49 pages 1 hour read

Alasdair MacIntyre

After Virtue: A Study in Moral Theory

Nonfiction | Book | Adult | Published in 1981

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Index of Terms


Bureaucracy/technocracy is the rule of society by technical experts, described by MacIntyre as one of the major “character types” of modern society. According to MacIntyre, bureaucratic expertise includes two major elements: an “aspiration to value neutrality” and a “claim to manipulative power” (86).


Consequentialism is a system of ethics in which the consequences of moral choices are central. It is characteristic of utilitarianism as opposed to virtue ethics, and is discussed in this light by MacIntyre.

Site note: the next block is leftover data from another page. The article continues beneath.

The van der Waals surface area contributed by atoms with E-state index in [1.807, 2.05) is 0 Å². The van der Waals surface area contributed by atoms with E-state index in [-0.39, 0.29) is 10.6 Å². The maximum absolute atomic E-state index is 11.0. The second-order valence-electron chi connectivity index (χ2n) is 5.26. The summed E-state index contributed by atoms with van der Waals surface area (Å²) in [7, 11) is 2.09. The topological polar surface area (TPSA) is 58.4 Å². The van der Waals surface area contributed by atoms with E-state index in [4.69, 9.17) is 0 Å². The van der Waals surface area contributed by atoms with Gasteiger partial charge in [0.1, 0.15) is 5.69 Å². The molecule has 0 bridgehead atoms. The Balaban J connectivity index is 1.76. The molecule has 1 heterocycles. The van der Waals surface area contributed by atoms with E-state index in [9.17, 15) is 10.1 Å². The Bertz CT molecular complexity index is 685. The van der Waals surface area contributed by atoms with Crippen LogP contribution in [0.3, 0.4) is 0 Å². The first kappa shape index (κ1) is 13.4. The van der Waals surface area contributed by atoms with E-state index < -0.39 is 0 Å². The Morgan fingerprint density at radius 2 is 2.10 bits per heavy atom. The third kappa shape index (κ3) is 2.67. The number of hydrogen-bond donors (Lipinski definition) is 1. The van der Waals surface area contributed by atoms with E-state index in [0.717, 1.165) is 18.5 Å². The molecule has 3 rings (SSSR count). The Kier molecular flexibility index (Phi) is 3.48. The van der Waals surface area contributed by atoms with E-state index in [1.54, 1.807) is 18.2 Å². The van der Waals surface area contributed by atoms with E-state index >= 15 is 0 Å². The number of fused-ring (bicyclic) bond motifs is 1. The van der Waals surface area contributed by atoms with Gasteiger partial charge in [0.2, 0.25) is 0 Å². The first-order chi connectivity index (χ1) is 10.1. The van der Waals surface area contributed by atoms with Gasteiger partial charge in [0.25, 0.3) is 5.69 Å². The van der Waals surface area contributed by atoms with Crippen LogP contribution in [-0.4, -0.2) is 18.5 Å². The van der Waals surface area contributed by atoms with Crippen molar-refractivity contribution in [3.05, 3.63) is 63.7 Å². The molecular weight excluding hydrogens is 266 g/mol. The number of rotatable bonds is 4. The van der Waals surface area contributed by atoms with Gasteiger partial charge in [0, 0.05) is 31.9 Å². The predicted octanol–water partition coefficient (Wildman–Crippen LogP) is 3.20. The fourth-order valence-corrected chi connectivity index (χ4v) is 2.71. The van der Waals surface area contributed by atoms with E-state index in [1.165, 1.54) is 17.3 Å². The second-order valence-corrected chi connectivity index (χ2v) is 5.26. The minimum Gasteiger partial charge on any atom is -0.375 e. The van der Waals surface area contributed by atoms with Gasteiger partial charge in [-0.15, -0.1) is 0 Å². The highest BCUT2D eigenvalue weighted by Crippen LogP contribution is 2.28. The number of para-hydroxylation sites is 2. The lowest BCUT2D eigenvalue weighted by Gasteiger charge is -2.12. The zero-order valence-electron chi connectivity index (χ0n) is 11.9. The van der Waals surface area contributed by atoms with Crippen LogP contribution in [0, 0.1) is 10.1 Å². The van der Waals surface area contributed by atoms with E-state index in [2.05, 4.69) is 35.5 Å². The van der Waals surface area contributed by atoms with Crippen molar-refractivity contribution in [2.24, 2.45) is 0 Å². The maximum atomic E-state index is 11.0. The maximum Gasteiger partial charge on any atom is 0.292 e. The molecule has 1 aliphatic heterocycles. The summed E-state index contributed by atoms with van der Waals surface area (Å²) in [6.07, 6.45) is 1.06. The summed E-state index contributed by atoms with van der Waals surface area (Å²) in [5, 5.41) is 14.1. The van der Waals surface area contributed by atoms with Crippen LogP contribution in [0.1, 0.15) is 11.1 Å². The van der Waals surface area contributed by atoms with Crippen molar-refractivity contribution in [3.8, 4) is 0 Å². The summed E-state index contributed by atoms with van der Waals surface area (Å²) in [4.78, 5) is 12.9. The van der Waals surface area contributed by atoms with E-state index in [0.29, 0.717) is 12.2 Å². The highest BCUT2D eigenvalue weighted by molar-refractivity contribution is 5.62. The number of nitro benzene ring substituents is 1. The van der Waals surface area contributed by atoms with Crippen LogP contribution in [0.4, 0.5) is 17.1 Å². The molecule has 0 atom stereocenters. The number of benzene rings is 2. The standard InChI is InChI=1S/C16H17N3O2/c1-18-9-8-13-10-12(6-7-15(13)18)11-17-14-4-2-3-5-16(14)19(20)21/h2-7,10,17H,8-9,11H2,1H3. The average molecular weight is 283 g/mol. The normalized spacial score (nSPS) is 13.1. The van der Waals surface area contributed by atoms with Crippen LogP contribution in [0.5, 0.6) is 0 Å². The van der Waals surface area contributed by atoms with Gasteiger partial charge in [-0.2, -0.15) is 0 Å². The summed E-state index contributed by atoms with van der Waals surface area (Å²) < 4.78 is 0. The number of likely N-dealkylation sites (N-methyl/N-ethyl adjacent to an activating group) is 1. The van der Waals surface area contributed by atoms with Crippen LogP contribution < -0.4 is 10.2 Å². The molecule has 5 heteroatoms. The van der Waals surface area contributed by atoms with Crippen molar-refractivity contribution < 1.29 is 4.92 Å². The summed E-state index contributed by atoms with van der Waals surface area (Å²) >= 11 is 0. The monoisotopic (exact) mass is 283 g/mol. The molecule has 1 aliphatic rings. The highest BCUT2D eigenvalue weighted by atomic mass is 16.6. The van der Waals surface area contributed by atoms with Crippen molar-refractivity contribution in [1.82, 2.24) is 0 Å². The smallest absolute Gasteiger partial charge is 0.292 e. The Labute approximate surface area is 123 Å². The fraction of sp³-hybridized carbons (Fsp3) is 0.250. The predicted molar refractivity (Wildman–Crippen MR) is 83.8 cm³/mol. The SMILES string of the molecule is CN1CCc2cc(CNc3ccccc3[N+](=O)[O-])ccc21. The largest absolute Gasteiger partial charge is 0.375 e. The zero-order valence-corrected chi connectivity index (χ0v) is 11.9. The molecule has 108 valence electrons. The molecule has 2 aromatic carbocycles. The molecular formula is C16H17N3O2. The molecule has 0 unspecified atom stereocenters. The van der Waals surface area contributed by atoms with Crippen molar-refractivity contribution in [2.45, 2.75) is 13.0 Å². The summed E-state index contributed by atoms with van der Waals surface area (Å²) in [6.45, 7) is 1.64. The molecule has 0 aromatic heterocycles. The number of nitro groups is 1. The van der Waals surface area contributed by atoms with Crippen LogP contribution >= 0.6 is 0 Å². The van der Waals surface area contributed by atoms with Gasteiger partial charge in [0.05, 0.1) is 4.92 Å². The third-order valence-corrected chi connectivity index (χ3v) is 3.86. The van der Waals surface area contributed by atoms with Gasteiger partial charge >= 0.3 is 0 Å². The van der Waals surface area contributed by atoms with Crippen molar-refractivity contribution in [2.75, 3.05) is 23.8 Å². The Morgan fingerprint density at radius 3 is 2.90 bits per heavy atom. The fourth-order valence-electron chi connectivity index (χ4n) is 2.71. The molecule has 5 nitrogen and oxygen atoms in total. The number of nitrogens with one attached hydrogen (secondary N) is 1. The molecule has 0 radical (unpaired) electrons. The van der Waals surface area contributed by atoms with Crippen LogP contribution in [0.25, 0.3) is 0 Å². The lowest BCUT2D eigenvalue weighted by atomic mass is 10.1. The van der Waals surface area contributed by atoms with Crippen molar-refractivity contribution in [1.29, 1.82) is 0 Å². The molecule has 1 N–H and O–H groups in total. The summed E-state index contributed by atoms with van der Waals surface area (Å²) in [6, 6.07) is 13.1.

The contest (or agon in Greek) was a concept central to life in classical Greek society, embodying the idea of competition and struggle to achieve some good or goal. It was operative in such spheres of life as the Olympic games, political campaigns, philosophical inquiry, and the theater. For MacIntyre, the idea of agon is tied in with the idea of life as narrative.

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